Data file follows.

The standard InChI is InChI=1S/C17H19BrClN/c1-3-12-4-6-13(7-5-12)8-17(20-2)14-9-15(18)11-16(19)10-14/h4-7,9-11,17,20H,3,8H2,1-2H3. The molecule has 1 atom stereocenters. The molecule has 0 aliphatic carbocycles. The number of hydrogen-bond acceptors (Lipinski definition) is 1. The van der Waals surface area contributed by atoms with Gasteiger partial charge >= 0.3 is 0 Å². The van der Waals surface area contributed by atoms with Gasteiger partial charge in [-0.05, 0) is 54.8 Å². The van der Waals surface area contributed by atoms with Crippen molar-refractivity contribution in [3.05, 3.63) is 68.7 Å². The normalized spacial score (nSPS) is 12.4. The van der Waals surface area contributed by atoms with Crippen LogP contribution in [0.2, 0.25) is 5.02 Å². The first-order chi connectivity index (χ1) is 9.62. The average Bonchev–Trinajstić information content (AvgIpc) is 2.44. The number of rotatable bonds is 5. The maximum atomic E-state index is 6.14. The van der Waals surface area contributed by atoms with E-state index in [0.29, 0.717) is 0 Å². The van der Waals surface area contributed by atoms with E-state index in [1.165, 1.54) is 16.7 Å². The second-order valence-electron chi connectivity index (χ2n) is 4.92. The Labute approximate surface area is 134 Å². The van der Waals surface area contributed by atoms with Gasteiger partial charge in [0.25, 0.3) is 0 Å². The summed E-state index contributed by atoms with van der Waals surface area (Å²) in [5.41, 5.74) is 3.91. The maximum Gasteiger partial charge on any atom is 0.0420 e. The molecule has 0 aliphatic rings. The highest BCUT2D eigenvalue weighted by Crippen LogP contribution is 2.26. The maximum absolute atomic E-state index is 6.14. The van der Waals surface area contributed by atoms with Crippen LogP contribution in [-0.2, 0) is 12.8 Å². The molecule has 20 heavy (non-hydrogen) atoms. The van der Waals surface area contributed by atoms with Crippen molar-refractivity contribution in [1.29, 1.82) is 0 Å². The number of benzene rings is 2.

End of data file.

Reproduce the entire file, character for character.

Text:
The standard InChI is InChI=1S/C17H19BrClN/c1-3-12-4-6-13(7-5-12)8-17(20-2)14-9-15(18)11-16(19)10-14/h4-7,9-11,17,20H,3,8H2,1-2H3. The molecule has 1 atom stereocenters. The molecule has 0 aliphatic carbocycles. The number of hydrogen-bond acceptors (Lipinski definition) is 1. The van der Waals surface area contributed by atoms with Gasteiger partial charge >= 0.3 is 0 Å². The van der Waals surface area contributed by atoms with Gasteiger partial charge in [-0.05, 0) is 54.8 Å². The van der Waals surface area contributed by atoms with Crippen molar-refractivity contribution in [3.05, 3.63) is 68.7 Å². The normalized spacial score (nSPS) is 12.4. The van der Waals surface area contributed by atoms with Crippen LogP contribution in [0.2, 0.25) is 5.02 Å². The first-order chi connectivity index (χ1) is 9.62. The average Bonchev–Trinajstić information content (AvgIpc) is 2.44. The number of rotatable bonds is 5. The maximum atomic E-state index is 6.14. The van der Waals surface area contributed by atoms with E-state index in [0.29, 0.717) is 0 Å². The van der Waals surface area contributed by atoms with E-state index in [1.165, 1.54) is 16.7 Å². The second-order valence-electron chi connectivity index (χ2n) is 4.92. The Labute approximate surface area is 134 Å². The van der Waals surface area contributed by atoms with Gasteiger partial charge in [0.25, 0.3) is 0 Å². The summed E-state index contributed by atoms with van der Waals surface area (Å²) in [5.41, 5.74) is 3.91. The maximum Gasteiger partial charge on any atom is 0.0420 e. The molecule has 0 aliphatic rings. The highest BCUT2D eigenvalue weighted by Crippen LogP contribution is 2.26. The maximum absolute atomic E-state index is 6.14. The van der Waals surface area contributed by atoms with Crippen LogP contribution in [-0.2, 0) is 12.8 Å². The molecule has 20 heavy (non-hydrogen) atoms. The van der Waals surface area contributed by atoms with Crippen molar-refractivity contribution in [1.29, 1.82) is 0 Å². The number of benzene rings is 2.